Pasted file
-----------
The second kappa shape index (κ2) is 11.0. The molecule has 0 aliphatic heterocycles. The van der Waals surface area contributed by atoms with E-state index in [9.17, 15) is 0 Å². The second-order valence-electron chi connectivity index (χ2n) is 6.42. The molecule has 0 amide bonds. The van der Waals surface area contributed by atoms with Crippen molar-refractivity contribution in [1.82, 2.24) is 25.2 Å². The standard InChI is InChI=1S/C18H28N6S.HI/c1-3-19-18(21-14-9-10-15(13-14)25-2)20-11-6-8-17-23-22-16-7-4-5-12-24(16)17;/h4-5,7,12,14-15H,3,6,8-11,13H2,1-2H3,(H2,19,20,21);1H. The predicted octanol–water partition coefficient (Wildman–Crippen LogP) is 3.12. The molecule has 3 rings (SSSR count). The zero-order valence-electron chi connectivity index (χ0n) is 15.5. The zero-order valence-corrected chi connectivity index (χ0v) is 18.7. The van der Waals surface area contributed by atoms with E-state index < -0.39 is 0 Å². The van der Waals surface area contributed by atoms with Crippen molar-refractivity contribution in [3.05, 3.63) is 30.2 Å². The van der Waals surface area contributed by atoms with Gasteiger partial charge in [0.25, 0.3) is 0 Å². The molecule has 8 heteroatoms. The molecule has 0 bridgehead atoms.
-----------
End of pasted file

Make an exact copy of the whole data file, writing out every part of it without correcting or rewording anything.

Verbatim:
The second kappa shape index (κ2) is 11.0. The molecule has 0 aliphatic heterocycles. The van der Waals surface area contributed by atoms with E-state index in [9.17, 15) is 0 Å². The second-order valence-electron chi connectivity index (χ2n) is 6.42. The molecule has 0 amide bonds. The van der Waals surface area contributed by atoms with Crippen molar-refractivity contribution in [1.82, 2.24) is 25.2 Å². The standard InChI is InChI=1S/C18H28N6S.HI/c1-3-19-18(21-14-9-10-15(13-14)25-2)20-11-6-8-17-23-22-16-7-4-5-12-24(16)17;/h4-5,7,12,14-15H,3,6,8-11,13H2,1-2H3,(H2,19,20,21);1H. The predicted octanol–water partition coefficient (Wildman–Crippen LogP) is 3.12. The molecule has 3 rings (SSSR count). The zero-order valence-electron chi connectivity index (χ0n) is 15.5. The zero-order valence-corrected chi connectivity index (χ0v) is 18.7. The van der Waals surface area contributed by atoms with E-state index < -0.39 is 0 Å². The van der Waals surface area contributed by atoms with Crippen molar-refractivity contribution in [3.05, 3.63) is 30.2 Å². The van der Waals surface area contributed by atoms with Gasteiger partial charge in [0.25, 0.3) is 0 Å². The molecule has 8 heteroatoms. The molecule has 0 bridgehead atoms.